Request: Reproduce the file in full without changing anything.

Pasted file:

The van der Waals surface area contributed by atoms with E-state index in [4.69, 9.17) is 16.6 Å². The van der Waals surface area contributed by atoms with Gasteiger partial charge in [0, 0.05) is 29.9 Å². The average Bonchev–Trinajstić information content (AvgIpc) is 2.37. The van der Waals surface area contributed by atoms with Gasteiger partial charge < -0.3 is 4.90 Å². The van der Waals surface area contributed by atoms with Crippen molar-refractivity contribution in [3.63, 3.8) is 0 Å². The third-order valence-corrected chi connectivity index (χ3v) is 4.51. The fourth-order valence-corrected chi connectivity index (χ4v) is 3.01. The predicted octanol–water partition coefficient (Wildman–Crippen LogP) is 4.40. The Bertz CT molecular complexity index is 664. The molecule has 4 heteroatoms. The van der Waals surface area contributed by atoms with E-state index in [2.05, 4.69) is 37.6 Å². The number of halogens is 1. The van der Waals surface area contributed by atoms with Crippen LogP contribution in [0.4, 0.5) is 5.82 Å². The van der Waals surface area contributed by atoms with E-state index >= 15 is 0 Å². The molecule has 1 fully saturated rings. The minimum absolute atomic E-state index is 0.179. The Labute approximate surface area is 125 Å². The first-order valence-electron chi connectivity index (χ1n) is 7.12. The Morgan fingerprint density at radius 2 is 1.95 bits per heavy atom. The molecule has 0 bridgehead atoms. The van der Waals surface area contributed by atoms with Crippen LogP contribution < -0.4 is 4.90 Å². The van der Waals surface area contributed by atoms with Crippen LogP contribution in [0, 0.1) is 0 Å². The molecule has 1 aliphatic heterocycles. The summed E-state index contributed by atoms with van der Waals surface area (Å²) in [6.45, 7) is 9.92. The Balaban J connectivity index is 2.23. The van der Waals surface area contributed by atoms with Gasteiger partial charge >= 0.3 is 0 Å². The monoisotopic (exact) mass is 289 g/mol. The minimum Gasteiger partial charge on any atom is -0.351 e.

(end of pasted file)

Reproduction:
The van der Waals surface area contributed by atoms with E-state index in [4.69, 9.17) is 16.6 Å². The van der Waals surface area contributed by atoms with Gasteiger partial charge in [0, 0.05) is 29.9 Å². The average Bonchev–Trinajstić information content (AvgIpc) is 2.37. The van der Waals surface area contributed by atoms with Gasteiger partial charge < -0.3 is 4.90 Å². The van der Waals surface area contributed by atoms with Crippen molar-refractivity contribution in [3.63, 3.8) is 0 Å². The third-order valence-corrected chi connectivity index (χ3v) is 4.51. The fourth-order valence-corrected chi connectivity index (χ4v) is 3.01. The predicted octanol–water partition coefficient (Wildman–Crippen LogP) is 4.40. The Bertz CT molecular complexity index is 664. The molecule has 4 heteroatoms. The van der Waals surface area contributed by atoms with E-state index in [2.05, 4.69) is 37.6 Å². The number of halogens is 1. The van der Waals surface area contributed by atoms with Crippen LogP contribution in [0.4, 0.5) is 5.82 Å². The van der Waals surface area contributed by atoms with E-state index >= 15 is 0 Å². The molecule has 1 fully saturated rings. The minimum absolute atomic E-state index is 0.179. The Labute approximate surface area is 125 Å². The first-order valence-electron chi connectivity index (χ1n) is 7.12. The Morgan fingerprint density at radius 2 is 1.95 bits per heavy atom. The molecule has 0 bridgehead atoms. The van der Waals surface area contributed by atoms with Crippen LogP contribution < -0.4 is 4.90 Å². The van der Waals surface area contributed by atoms with Crippen LogP contribution in [0, 0.1) is 0 Å². The molecule has 1 aliphatic heterocycles. The summed E-state index contributed by atoms with van der Waals surface area (Å²) in [6.45, 7) is 9.92. The Balaban J connectivity index is 2.23. The van der Waals surface area contributed by atoms with Gasteiger partial charge >= 0.3 is 0 Å². The monoisotopic (exact) mass is 289 g/mol. The minimum Gasteiger partial charge on any atom is -0.351 e.